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Net Websocket Server

by alvise (Acolyte)
on Aug 01, 2020 at 19:59 UTC ( #11120211=perlquestion: print w/replies, xml ) Need Help??

alvise has asked for the wisdom of the Perl Monks concerning the following question:

Good evening Monks, referring to Net::Websocket::Server Perl module, which is the difference between utf8 and binary ?
on_connect => sub { my ($serv, $conn) = @_; $conn->on( }, utf8 => sub { }, binary => sub { },
since whatever I send() to the server, it is always received as utf8, even if I declare type='binary' in the JavaScript socket declaration.

Thanks in advance.

Replies are listed 'Best First'.
Re: Net Websocket Server
by roboticus (Chancellor) on Aug 01, 2020 at 21:24 UTC

    alvise:

    Normally, when I have a question like that, I'll take a look at the test suite for the module. If you look at the t/01_server.t file in the Net::WebSocket::Server distribution, you'll see that it sets up a server in lines 49 through 106 (for version 0.003004-0) and then tests the utf8 callback in lines 150-157 and the binary callback on lines 159-166:

    subtest "echo utf8" => sub { foreach my $msg ("simple", "", ("a" x 32768), "unicode \u2603 snowma +n", "hiragana \u3072\u3089\u304c\u306a null \x00 ctrls \cA \cF \n \e +del \x7f end") { print $sock Protocol::WebSocket::Frame->new(type=>'text', buffer=> +$msg)->to_bytes; my $bytes = _recv($sock => $parser); ok($parser->is_text, "expected text message"); is($bytes, "utf8(" . length($msg) . ") = $msg"); } }; subtest "echo binary" => sub { foreach my $msg ("simple", "", ("a" x 32768), "unicode \u2603 snowma +n", "hiragana \u3072\u3089\u304c\u306a null \x00 ctrls \cA \cF \n \e +del \x7f end", join("", map{chr($_)} 0..255)) { print $sock Protocol::WebSocket::Frame->new(type=>'binary', buffer +=>$msg)->to_bytes; my $bytes = _recv($sock => $parser); ok($parser->is_binary, "expected binary message"); is($bytes, "binary(" . length($msg) . ") = $msg"); } };

    As you can see, the difference is just what type the client requests. If the client requests type=>'text' it looks like it hits the utf8 endpoint, and you get the binary endpoint when requesting type=>'binary'. I didn't dig into it any further, so I don't know what happens if you don't provide a handler for the type the client requests. I'd expect that it would either complain about an illegal request (e.g., "I don't know how to handle type 'foo'") or let it default to binary and let the binary code either figure it out or complain about an illegal binary request.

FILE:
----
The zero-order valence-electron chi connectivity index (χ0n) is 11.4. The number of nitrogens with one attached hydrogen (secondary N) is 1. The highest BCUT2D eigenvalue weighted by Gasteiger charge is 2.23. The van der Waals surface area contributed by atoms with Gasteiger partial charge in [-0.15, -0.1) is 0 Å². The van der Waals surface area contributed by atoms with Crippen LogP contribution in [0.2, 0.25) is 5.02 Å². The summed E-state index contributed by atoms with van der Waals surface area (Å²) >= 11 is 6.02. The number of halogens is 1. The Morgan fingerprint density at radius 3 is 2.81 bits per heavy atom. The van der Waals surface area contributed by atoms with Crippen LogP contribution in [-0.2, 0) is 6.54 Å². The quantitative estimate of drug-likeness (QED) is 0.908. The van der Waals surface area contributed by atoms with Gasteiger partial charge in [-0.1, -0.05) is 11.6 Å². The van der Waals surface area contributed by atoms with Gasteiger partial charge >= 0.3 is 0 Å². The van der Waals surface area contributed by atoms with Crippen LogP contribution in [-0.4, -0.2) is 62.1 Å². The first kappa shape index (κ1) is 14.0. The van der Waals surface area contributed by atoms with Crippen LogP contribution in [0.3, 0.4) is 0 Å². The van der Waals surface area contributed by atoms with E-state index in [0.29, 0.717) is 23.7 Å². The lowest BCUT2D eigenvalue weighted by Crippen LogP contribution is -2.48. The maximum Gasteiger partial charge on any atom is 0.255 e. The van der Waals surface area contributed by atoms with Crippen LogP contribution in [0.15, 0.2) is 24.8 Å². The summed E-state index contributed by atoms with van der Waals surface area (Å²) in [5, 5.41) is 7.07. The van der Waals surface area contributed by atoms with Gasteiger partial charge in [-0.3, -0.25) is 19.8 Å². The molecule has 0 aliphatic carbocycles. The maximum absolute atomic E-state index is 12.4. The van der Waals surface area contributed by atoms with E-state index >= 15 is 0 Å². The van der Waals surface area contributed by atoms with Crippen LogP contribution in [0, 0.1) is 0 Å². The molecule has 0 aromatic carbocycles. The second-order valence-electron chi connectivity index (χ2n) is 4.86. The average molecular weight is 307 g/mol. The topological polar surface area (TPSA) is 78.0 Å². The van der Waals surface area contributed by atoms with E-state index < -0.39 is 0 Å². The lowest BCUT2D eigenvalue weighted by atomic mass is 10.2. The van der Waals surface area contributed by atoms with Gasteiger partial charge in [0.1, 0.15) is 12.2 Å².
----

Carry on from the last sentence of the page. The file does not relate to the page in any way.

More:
Looking at the source code of the module can be helpful, but I frequently find that to be more confusing than looking at the tests: Inside the module, there's a bunch of implementation detail mixed in with the interface, and that can be a bit much to sort through. Looking at the test code, on the other hand, helps you see how to interface with the module without having to trip over the internal implementation details so much. Generally I'll look at the module implementation only if I still have questions after reviewing the test code, and having reviewed the test code, I'll normally have a bit better of an idea of where to look and what to look at.

    If you're getting the same callback when you specify 'binary' in the JavaScript socket declaration, I'd expect that your JavaScript code may be specifying the type='binary' in different location than what the Net::WebSocket::Server code expects, so it doesn't see the type attribute setting.

    I hope this helps!

    ...roboticus

    When your only tool is a hammer, all problems look like your thumb.

Re: Net Websocket Server (updated)
by haukex (Bishop) on Aug 02, 2020 at 09:02 UTC

    roboticus explained it from the implementation side, but you can also look to the specification:

    A frame has an associated type. Each frame belonging to the same message contains the same type of data. Broadly speaking, there are types for textual data (which is interpreted as UTF-8 [RFC3629] text), binary data (whose interpretation is left up to the application), and control frames ...

    So Net::WebSocket::Server allows you to specify handlers for the two kinds of data frames.

    Update:

    since whatever I send() to the server, it is always received as utf8, even if I declare type='binary' in the JavaScript socket declaration.

    That would be a JS issue; you haven't shown your JS code and I don't see this "type='binary'" in the WebSocket API. This works fine for me:

    var socket = new WebSocket("ws://localhost:8080"); socket.send("Hello"); // sent as text (UTF-8) socket.send( new Blob(["World"]) ); // sent as binary
      thank you haukex, I didn't think to add "new Blob" to the argument of send(). That solved my problem. Your suggestion is highly useful and appreciated. Regards from Rome, Italy.

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